The small Himalayan kingdom of Bhutan rose to global prominence when the concept of “gross national happiness” (GNH) was coined by its fourth king, Jigme Singye Wangchuck in the 1970s, as an alternative to gross national product. Bhutan’s unique measure of economic, social, and spiritual development continues to show further improvements, according to the 2015 GNH Survey Report of the Centre for Bhutan Studies & GNH Research.
However, Bhutan would also be a development success story based on more traditional World Bank indicators. Economic growth has averaged 7.6% a year over the past three decades, making it one of the world’s fastest growing economies. Poverty has been slashed from 60% of the population in 2003 to 15% in 2012, based on a poverty line of $3.20 a day, and the government has shared the benefits of rapid development through free access to health and education.
“Bhutan’s development accomplishments have been reliant on the state, including hydroelectricity projects, financed by borrowings from India, the main customer for this hydro-power. Although hydroelectricity projects are financially sustainable, Bhutan’s current account deficit now represents some 30% of gross domestic product,” says Yoichiro Ishihara, the World Bank resident representative in Bhutan.
The country has received only modest inflows of FDI, with Mountain Hazelnuts being the only 100% foreign invested company in the country. Some 10,000 farmers participate in the Mountain Hazelnuts project, which is supported by the World Bank’s International Finance Corporation and the Asian Development Bank, and demonstrates the transformative potential of FDI, especially in Bhutan’s poorer eastern regions.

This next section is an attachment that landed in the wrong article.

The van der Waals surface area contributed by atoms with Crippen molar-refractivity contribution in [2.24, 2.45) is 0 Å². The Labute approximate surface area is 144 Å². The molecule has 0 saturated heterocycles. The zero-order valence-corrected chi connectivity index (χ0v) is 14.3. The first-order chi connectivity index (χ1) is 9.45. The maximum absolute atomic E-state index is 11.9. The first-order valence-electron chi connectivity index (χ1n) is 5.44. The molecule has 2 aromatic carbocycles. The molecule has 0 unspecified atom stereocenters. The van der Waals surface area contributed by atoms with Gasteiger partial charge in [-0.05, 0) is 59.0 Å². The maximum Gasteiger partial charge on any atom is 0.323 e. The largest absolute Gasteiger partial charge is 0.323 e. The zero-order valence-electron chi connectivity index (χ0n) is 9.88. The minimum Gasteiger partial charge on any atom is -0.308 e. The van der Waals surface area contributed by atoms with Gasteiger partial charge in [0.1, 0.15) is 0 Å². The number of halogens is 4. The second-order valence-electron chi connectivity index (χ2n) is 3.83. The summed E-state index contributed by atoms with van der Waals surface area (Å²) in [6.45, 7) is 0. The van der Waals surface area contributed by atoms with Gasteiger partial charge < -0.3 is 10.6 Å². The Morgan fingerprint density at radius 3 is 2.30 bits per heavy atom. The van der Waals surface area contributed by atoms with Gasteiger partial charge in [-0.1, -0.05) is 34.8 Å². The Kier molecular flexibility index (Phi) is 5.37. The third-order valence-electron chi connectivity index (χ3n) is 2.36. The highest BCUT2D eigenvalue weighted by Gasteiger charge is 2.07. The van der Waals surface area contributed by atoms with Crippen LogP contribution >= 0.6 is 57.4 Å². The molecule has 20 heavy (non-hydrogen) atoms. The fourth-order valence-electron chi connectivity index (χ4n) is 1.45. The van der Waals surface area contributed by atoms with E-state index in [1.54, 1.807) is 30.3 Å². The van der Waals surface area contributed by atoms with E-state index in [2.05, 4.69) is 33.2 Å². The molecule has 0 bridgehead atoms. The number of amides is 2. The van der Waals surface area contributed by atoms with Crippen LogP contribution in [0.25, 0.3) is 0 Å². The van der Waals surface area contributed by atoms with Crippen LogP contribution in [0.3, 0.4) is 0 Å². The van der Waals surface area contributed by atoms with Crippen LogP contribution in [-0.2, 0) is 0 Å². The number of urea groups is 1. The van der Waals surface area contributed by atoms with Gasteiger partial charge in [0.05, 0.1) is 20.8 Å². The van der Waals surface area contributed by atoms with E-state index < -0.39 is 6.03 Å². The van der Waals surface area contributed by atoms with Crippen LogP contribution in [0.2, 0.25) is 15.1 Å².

“Looking ahead, Bhutan faces a number of challenges to generate sustainable and inclusive economic development,” says Mr Ishihara. “Youth unemployment is high, especially in urban areas, and Bhutan needs to diversify its economy, something which the government recognises, through promoting private sector development.”
The World Bank has recommended that the Bhutanese government strengthen its investments in human capital and physical infrastructure – including roads and information and communications technology (ICT) – while promoting reforms.
“Bhutan has much potential to exploit synergies between such investments in areas such as tourism and agriculture, and to attract further FDI,” says Mr Ishihara. “Improvements in ICT development could enhance agricultural productivity, as demonstrated by the Mountain Hazelnuts project, which benefits from a data platform that feeds information to and from farmers to ensure that hazelnut trees are healthy and productive. ICT capabilities could also improve transport logistics, and foster eco-tourism, while competitive access to electricity could enable mineral processing.”
“Bhutan could also be an ideal location for data centres in light of its weather, good electricity supply and political stability,” says Mr Ishihara. “Indeed, Bhutan enjoys very good governance, and low corruption. It was ranked 13th in the world in the 2017 edition of the Global Peace Index, easily the best of Asia’s emerging economies.”